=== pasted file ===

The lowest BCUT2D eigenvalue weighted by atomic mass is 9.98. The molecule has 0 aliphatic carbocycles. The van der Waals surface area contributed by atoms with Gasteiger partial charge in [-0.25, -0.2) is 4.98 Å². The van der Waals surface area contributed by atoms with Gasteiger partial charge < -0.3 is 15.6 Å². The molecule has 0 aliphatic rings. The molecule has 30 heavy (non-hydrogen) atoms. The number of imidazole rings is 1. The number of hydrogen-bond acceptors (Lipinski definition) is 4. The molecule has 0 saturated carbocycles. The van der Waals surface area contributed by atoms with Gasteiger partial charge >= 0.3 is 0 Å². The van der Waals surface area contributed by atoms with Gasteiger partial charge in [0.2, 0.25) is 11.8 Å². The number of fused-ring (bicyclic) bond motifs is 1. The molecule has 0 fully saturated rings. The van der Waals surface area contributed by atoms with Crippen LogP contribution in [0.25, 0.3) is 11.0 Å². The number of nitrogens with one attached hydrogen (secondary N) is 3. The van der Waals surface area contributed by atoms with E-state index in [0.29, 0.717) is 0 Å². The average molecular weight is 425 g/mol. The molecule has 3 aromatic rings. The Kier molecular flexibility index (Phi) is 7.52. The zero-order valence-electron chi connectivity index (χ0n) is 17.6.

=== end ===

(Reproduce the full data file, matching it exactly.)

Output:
The lowest BCUT2D eigenvalue weighted by atomic mass is 9.98. The molecule has 0 aliphatic carbocycles. The van der Waals surface area contributed by atoms with Gasteiger partial charge in [-0.25, -0.2) is 4.98 Å². The van der Waals surface area contributed by atoms with Gasteiger partial charge < -0.3 is 15.6 Å². The molecule has 0 aliphatic rings. The molecule has 30 heavy (non-hydrogen) atoms. The number of imidazole rings is 1. The number of hydrogen-bond acceptors (Lipinski definition) is 4. The molecule has 0 saturated carbocycles. The van der Waals surface area contributed by atoms with Gasteiger partial charge >= 0.3 is 0 Å². The van der Waals surface area contributed by atoms with Gasteiger partial charge in [0.2, 0.25) is 11.8 Å². The number of fused-ring (bicyclic) bond motifs is 1. The molecule has 0 fully saturated rings. The van der Waals surface area contributed by atoms with Crippen LogP contribution in [0.25, 0.3) is 11.0 Å². The number of nitrogens with one attached hydrogen (secondary N) is 3. The van der Waals surface area contributed by atoms with E-state index in [0.29, 0.717) is 0 Å². The average molecular weight is 425 g/mol. The molecule has 3 aromatic rings. The Kier molecular flexibility index (Phi) is 7.52. The zero-order valence-electron chi connectivity index (χ0n) is 17.6.